Newly installed Italian Prime Minister Mariano Rumor entered immediately into negotiations with the unions over these and other demands for social legislation. Rumor headed a “Center-Left” coalition of Christian Democrats, the reformist Socialist Party and Republicans. Recent electoral gains by the Stalinists had sharply reduced the “Center-Left” majority, increasing pressure for social reforms.

75 years ago: Roosevelt moves to control Arabian oil

On February 6, 1944, the US government’s Petroleum Reserve Corporation, set up by President Franklin Roosevelt, unveiled its plans to construct a vast pipeline across Saudi Arabia to transport crude oil from the Arabian wells owned by Standard Oil, Gulf and Texaco to Mediterranean ports and refineries.

With growing assurance that Allied imperialism had successfully defended Middle East oil resources from a militar y assault b y Mussolini and Hitler, the US sought exclusive control over Saudi Arabian oil against any encroachments by the British. Roosevelt had used Lend Lease, which was only to be made available to countries actively fighting the war against the Axis, to outbid Britain in buying off King Ibn Saud. As Roosevelt told the British ambassador, “Persian oil is yours. We share the oil of Iraq and Kuwait. As for Saudi Arabian oil, it’s ours.”

The Roosevelt administration accompanied its move into Saudi Arabia with a public campaign about the benefits of cheaper prices after the war and the threat of oil shortages if the project was not carried out. One news commentator nevertheless remarked, “To go into a colonial country and buy oil concessions by favors to desert sheiks, to embark on a long-range program for the exploitation of natural resources which belong to another people, is imperialism, however we choose to disguise it.”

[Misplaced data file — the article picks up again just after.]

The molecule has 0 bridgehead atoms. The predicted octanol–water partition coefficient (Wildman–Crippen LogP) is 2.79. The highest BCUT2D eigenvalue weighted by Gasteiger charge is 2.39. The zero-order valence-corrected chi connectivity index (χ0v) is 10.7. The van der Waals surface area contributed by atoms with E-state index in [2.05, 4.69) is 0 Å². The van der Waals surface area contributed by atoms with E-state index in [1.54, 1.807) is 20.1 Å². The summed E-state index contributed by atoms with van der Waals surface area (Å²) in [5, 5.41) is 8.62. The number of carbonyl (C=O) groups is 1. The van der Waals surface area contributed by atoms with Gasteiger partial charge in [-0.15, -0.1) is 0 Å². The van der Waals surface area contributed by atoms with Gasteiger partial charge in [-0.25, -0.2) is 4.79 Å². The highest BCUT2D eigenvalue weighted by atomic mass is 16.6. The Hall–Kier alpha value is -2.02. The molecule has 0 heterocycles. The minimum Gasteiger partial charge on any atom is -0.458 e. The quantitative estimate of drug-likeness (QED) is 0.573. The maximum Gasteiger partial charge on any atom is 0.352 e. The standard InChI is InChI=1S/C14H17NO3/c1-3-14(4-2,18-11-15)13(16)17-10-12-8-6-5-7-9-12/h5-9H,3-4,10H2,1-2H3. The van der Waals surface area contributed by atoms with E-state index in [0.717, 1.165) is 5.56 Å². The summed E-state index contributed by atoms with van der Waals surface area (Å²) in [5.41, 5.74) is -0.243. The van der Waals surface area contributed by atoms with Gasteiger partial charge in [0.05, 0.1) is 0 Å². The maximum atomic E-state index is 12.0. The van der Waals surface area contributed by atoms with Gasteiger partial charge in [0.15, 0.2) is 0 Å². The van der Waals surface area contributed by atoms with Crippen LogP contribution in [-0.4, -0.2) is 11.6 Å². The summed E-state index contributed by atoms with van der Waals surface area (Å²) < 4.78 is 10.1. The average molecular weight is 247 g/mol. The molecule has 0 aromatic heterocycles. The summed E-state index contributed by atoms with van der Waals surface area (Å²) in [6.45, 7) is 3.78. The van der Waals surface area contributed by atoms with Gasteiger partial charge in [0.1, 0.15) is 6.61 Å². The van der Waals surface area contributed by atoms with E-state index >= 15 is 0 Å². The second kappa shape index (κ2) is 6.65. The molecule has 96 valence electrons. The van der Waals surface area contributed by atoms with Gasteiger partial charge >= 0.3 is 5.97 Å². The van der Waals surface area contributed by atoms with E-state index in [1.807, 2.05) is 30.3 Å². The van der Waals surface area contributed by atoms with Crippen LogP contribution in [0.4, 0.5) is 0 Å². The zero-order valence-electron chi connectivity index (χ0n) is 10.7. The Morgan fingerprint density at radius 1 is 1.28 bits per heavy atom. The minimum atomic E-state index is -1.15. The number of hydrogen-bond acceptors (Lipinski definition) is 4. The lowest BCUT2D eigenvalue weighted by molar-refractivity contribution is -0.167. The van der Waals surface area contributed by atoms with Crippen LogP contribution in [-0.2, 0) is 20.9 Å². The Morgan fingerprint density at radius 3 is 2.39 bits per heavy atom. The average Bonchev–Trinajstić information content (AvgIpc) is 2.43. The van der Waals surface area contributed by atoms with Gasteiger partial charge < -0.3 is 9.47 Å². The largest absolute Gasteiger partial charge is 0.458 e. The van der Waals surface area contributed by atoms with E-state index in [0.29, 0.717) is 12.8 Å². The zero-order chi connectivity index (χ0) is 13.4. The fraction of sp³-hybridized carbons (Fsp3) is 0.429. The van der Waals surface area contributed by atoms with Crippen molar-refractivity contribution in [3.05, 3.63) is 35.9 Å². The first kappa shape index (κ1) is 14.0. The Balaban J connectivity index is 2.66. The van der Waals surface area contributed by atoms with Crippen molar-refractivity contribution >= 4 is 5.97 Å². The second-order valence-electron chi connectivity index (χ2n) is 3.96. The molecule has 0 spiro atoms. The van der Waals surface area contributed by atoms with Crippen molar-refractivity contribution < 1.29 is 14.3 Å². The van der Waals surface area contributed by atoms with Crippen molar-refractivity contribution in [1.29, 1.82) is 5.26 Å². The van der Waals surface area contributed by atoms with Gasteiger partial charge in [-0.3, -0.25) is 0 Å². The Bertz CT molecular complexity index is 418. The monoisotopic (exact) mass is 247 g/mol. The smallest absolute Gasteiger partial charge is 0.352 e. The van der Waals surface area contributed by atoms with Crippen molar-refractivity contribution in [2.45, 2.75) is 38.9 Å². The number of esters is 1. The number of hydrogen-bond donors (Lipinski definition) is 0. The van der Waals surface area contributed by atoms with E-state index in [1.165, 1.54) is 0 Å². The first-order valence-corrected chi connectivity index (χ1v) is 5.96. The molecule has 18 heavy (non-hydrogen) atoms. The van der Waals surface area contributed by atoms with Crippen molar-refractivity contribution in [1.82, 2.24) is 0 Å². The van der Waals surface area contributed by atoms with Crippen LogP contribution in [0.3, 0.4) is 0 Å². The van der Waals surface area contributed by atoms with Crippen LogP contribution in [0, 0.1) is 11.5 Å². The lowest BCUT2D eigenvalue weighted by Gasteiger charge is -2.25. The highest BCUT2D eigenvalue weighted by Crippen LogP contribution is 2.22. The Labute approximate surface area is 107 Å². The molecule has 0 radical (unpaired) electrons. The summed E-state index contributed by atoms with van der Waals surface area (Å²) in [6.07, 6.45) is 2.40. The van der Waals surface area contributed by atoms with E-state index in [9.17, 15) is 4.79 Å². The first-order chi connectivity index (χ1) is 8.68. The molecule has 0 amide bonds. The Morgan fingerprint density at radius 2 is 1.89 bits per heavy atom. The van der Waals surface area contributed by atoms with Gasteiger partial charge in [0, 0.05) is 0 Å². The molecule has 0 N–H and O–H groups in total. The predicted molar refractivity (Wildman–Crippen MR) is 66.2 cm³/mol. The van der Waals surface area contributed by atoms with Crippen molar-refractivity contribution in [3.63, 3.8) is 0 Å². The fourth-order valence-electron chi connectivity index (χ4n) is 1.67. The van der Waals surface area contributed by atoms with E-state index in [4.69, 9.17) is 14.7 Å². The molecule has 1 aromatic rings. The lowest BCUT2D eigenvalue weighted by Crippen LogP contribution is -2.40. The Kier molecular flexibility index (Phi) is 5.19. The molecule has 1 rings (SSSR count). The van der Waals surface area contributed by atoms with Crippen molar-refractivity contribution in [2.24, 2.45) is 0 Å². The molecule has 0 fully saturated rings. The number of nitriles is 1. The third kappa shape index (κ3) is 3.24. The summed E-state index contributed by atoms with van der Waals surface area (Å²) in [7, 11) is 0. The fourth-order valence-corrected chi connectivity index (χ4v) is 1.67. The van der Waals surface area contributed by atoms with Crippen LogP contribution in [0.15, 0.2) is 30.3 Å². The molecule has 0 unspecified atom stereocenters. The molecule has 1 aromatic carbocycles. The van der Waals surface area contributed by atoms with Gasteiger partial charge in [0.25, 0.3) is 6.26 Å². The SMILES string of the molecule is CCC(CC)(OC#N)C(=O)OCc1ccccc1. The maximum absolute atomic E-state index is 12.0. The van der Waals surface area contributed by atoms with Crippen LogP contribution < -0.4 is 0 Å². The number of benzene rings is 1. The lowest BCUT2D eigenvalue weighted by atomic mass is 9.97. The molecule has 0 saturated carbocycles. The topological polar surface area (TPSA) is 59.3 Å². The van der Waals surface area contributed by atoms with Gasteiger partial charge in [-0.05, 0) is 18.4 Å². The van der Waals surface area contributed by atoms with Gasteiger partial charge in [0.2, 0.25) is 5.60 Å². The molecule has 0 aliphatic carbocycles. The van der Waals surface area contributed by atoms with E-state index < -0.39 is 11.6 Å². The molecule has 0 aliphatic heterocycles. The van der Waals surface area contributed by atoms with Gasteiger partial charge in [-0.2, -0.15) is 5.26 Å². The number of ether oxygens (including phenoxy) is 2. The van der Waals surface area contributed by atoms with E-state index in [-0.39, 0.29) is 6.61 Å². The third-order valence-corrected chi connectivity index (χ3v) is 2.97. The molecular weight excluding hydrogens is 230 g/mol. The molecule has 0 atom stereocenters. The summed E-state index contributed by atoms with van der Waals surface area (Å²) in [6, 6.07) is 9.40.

In 1940, the United States produced 63 percent of the world’s oil supply, while Iran, Iraq and Saudi Arabia jointly contributed only 5 percent. But exploration had shown that the Middle East contained rich reserves which, if not secured by the US, would threaten the dominant position of the US oil barons in world markets.

A year later, Roosevelt would meet with King Abdul-Aziz aboard a US warship near Suez and sign a secret agreement for the postwar period, exchanging US military protection for Saudi Arabia for unrestricted US access to Saudi oil.

100 years ago: Seattle general strike begins

On February 6, 1919, 25,000 workers in Seattle, Washington walked out to join 35,000 shipyard workers already off the job, as a general strike virtually shut down the city. The strike was the most powerful US manifestation of the post-World War I wave of revolutionary struggles of the working class touched off by the Russian Revolution.

The Metal Trades Council, representing the 17 unions in the ship yards, had demanded a wage increase of $1.00 a day across the board. The Shipbuilding Labor Adjustment Board had turned it down. On January 21, the metal tradesmen struck the shipyards of Seattle and Tacoma. On the second day of the strike, an appeal for active assistance was made to the Central Labor Council, which polled its affiliates on calling a general strike to support the shipyard workers. The response was overwhelming.

The General Strike Committee largely ran the city. It established community kitchens, butcher shops and laundries, issued special delivery permits and even organized the patrol of the streets by 500 uniformed war veterans. The committee declared that the working people were “learning to manage” the local economy. National labor leaders pressured the Seattle unions to call off the strike—in most cases, after four or five days—before the shipyard workers had won their demands.

The Pacific Northwest had been the scene of major struggles involving the left-wing Industrial Workers of the World and different groups of employers in the lumber industry, in particular. There was much pent-up anger over the murder of workers in Everett, Washington and other locales.

Immediate after the war, an explosive strike wave erupted in the US. In 1919, 4 million American workers went on strike—fully one-fifth of the nation’s work force. The Bolshevik Revolution had a great influence over the most advanced sections of the working class. In addition to the Seattle strike, miners in Butte, Montana walked out in February 1919 in a strike run by “The Soldiers, Sailors and Workers Council.” A representative of the Seattle labor movement, Hulet C. Wells, was sent as a delegate to the Communist International in Moscow soon after the general strike.